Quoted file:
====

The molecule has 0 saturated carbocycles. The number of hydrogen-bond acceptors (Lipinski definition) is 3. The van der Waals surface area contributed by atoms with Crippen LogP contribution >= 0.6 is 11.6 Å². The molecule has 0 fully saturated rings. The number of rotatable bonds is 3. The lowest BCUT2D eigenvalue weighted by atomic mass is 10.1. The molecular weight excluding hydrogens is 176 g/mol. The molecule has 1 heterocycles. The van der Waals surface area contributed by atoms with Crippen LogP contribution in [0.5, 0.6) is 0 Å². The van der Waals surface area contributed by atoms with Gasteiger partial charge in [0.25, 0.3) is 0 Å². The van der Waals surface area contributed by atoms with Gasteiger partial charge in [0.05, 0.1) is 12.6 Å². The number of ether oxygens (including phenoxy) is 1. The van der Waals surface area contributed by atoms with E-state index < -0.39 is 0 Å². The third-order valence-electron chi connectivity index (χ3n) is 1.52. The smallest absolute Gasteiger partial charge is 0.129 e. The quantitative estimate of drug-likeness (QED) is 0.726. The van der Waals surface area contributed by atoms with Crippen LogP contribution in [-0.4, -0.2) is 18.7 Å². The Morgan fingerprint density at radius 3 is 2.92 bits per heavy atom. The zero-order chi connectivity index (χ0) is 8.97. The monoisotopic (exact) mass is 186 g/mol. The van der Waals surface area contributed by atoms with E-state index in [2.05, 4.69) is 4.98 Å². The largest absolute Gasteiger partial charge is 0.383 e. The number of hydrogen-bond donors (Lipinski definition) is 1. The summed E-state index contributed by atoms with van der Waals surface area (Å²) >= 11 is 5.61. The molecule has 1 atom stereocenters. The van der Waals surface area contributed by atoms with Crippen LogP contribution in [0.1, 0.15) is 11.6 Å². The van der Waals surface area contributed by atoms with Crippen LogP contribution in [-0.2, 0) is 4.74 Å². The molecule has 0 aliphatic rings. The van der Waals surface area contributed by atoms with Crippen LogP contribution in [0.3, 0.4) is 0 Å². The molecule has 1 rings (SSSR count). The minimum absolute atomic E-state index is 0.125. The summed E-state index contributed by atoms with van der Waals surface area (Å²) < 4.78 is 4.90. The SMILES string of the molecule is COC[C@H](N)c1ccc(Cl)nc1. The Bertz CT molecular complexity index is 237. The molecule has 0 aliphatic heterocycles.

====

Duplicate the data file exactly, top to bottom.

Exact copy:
The molecule has 0 saturated carbocycles. The number of hydrogen-bond acceptors (Lipinski definition) is 3. The van der Waals surface area contributed by atoms with Crippen LogP contribution >= 0.6 is 11.6 Å². The molecule has 0 fully saturated rings. The number of rotatable bonds is 3. The lowest BCUT2D eigenvalue weighted by atomic mass is 10.1. The molecular weight excluding hydrogens is 176 g/mol. The molecule has 1 heterocycles. The van der Waals surface area contributed by atoms with Crippen LogP contribution in [0.5, 0.6) is 0 Å². The van der Waals surface area contributed by atoms with Gasteiger partial charge in [0.25, 0.3) is 0 Å². The van der Waals surface area contributed by atoms with Gasteiger partial charge in [0.05, 0.1) is 12.6 Å². The number of ether oxygens (including phenoxy) is 1. The van der Waals surface area contributed by atoms with E-state index < -0.39 is 0 Å². The third-order valence-electron chi connectivity index (χ3n) is 1.52. The smallest absolute Gasteiger partial charge is 0.129 e. The quantitative estimate of drug-likeness (QED) is 0.726. The van der Waals surface area contributed by atoms with Crippen LogP contribution in [-0.4, -0.2) is 18.7 Å². The Morgan fingerprint density at radius 3 is 2.92 bits per heavy atom. The zero-order chi connectivity index (χ0) is 8.97. The monoisotopic (exact) mass is 186 g/mol. The van der Waals surface area contributed by atoms with E-state index in [2.05, 4.69) is 4.98 Å². The largest absolute Gasteiger partial charge is 0.383 e. The number of hydrogen-bond donors (Lipinski definition) is 1. The summed E-state index contributed by atoms with van der Waals surface area (Å²) >= 11 is 5.61. The molecule has 1 atom stereocenters. The van der Waals surface area contributed by atoms with Crippen LogP contribution in [0.1, 0.15) is 11.6 Å². The van der Waals surface area contributed by atoms with Crippen LogP contribution in [-0.2, 0) is 4.74 Å². The molecule has 0 aliphatic rings. The van der Waals surface area contributed by atoms with Crippen LogP contribution in [0.3, 0.4) is 0 Å². The molecule has 1 rings (SSSR count). The minimum absolute atomic E-state index is 0.125. The summed E-state index contributed by atoms with van der Waals surface area (Å²) < 4.78 is 4.90. The SMILES string of the molecule is COC[C@H](N)c1ccc(Cl)nc1. The Bertz CT molecular complexity index is 237. The molecule has 0 aliphatic heterocycles.